They all had their own patch of the garden to develop as they wished and this is where her love of gardening developed. Glynnis attended Witcombe Village School and was the first girl to pass the 11+ and from there she attended Pates all girls school in Cheltenham.
Glynnis did well in school and left home when she was 18 to travel to London to undertake training to be a nurse at Hammersmith hospital, she did a four year course qualifying as a Registered Nurse and Health Visitor. She then went on to do midwifery training at Birmingham maternity hospital and after qualifying she took up a post in Worcester and worked as a health visitor for time. She went to Cornwall to Treliske hospital as a midwife and there met a lifelong friend Ann Skipworth, or Skip to everyone. Glynnis returned to London, applying to LSE to undertake a degree in Economics and Sociology; she obtained a 2.1 and whilst studying, the need for money brought her to do night duty at Whipps Cross Maternity Hospital.
The early November frosts have finished off most of the flowers in the garden, but the Autumn leaf colour has been great. My route off the common has changed to take in the spectacle. We could do with a ‘Best Seasonal Walks Book’, for Minchinhampton, describing a few walks for each month, addressing where to see interesting local flora.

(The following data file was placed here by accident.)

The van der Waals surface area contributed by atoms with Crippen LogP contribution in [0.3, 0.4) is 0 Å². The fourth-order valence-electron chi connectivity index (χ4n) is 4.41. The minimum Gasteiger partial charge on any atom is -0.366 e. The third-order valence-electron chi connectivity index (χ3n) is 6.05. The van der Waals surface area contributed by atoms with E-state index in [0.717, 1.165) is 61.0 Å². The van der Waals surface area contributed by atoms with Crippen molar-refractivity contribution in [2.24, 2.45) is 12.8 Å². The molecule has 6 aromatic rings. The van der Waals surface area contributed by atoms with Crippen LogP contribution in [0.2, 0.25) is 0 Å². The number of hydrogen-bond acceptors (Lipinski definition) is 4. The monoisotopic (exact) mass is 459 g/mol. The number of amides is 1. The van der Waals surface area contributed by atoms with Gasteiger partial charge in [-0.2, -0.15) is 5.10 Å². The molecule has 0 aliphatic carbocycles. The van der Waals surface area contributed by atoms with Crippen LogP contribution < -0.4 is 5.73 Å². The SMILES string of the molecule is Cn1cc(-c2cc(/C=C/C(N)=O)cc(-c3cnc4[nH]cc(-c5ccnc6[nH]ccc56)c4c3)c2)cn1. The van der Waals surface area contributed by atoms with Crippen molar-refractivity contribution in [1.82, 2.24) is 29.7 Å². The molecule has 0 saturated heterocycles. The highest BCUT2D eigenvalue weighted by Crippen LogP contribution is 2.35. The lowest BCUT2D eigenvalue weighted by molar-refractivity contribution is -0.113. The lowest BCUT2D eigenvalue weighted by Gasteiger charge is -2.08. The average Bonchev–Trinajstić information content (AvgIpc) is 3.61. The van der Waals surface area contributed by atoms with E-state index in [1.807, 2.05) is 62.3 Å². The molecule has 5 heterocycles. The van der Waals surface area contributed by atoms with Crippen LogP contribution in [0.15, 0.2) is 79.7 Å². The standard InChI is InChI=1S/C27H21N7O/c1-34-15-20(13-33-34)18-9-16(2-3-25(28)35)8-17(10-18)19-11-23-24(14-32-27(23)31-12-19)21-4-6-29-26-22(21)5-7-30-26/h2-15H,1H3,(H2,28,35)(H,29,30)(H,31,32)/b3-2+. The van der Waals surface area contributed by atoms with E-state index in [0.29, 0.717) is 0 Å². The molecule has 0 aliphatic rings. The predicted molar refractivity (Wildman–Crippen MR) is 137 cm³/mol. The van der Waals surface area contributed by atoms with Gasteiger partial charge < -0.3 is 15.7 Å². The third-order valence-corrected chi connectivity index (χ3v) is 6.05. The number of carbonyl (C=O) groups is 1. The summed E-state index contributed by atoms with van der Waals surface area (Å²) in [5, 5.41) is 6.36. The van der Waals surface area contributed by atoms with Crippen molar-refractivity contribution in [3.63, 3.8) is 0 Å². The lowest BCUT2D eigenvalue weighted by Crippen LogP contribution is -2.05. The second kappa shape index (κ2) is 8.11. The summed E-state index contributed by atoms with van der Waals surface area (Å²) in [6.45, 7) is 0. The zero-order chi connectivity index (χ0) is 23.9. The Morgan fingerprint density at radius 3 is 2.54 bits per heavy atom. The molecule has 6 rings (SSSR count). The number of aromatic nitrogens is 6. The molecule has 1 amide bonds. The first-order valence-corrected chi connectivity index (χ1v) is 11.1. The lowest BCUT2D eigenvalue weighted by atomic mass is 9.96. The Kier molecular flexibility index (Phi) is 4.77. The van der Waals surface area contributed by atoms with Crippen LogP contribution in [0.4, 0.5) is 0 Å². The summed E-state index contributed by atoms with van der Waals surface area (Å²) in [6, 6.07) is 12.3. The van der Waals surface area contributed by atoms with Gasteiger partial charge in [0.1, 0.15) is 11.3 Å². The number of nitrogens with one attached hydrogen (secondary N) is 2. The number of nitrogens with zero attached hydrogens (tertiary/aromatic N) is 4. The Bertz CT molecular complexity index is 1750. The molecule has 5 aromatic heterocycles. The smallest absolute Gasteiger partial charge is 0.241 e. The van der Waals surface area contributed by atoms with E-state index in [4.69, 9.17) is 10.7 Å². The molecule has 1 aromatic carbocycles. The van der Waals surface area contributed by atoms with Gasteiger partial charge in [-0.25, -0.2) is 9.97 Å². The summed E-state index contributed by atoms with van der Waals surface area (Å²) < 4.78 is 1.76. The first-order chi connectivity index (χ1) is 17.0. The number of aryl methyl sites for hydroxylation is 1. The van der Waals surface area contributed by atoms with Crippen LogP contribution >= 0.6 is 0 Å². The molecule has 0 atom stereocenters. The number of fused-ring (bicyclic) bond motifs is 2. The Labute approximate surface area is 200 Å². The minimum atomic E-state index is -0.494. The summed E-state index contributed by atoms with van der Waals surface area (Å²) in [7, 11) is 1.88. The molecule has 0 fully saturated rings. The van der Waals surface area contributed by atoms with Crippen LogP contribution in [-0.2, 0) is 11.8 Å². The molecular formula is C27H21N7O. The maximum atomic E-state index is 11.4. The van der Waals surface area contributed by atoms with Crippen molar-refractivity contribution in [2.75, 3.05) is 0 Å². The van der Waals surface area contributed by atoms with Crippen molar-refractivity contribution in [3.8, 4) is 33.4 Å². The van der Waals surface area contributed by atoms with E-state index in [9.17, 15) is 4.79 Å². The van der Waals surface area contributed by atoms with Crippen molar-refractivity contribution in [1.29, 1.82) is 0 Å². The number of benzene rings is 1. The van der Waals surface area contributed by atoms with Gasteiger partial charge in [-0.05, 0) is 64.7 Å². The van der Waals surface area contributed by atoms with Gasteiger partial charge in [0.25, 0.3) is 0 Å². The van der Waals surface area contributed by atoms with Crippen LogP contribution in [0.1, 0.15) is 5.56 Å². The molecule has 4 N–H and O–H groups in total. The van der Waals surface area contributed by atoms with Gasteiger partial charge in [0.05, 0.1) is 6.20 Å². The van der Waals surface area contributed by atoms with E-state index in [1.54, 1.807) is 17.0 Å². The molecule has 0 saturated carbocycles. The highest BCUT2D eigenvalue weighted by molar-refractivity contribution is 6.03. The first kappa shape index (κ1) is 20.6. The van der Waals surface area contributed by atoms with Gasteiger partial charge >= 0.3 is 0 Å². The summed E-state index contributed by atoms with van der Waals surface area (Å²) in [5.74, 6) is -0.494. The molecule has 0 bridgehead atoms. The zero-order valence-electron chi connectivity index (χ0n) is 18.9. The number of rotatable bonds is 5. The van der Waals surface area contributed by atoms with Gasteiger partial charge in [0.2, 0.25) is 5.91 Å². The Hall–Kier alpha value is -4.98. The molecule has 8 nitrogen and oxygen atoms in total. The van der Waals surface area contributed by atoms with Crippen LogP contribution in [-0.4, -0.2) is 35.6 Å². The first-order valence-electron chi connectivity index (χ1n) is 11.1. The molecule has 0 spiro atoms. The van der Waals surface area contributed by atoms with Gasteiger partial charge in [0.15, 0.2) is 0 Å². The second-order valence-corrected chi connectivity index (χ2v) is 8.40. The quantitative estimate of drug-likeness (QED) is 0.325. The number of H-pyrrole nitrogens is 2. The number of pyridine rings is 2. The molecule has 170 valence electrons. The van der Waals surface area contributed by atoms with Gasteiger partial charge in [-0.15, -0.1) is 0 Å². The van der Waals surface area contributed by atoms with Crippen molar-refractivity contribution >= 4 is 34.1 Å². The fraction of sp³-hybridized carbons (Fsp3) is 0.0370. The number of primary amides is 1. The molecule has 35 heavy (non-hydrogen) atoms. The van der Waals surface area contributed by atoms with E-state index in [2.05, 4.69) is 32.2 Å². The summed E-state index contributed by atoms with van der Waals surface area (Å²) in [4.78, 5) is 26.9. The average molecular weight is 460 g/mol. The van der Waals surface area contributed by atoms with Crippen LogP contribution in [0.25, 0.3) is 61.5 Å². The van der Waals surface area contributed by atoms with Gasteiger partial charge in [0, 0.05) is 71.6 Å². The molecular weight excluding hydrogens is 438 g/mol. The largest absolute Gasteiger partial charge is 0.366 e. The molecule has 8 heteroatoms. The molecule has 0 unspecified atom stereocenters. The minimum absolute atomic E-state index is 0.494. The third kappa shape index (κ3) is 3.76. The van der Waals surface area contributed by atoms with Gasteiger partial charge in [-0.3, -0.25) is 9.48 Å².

The wildflower ‘meadow’ created a few years ago has been formally declared a failure, and has been converted into a conventional flowerbed, with spring bulbs and a newly planted hawthorn tree. The problem with the meadow was too much grass which was flattened by any rain or wind, plus the bindweed and nettles which were difficult to control. The bed will be planted with some fairly vigorous perennials to try to keep order, and the hawthorn will encourage wildlife.
Most of us probably think we know what the red poppy stands for: but what’s all this about the white poppy?
As it happens, white poppies go back nearly as long ago as red ones, but the two have somewhat different origins. The ‘poppy appeal’ was launched in 1921, by the Royal British Legion, with the aim of helping military veterans with employment and housing. Its focus then was on the surviving soldiers returning home and trying to rebuild lives shattered by war.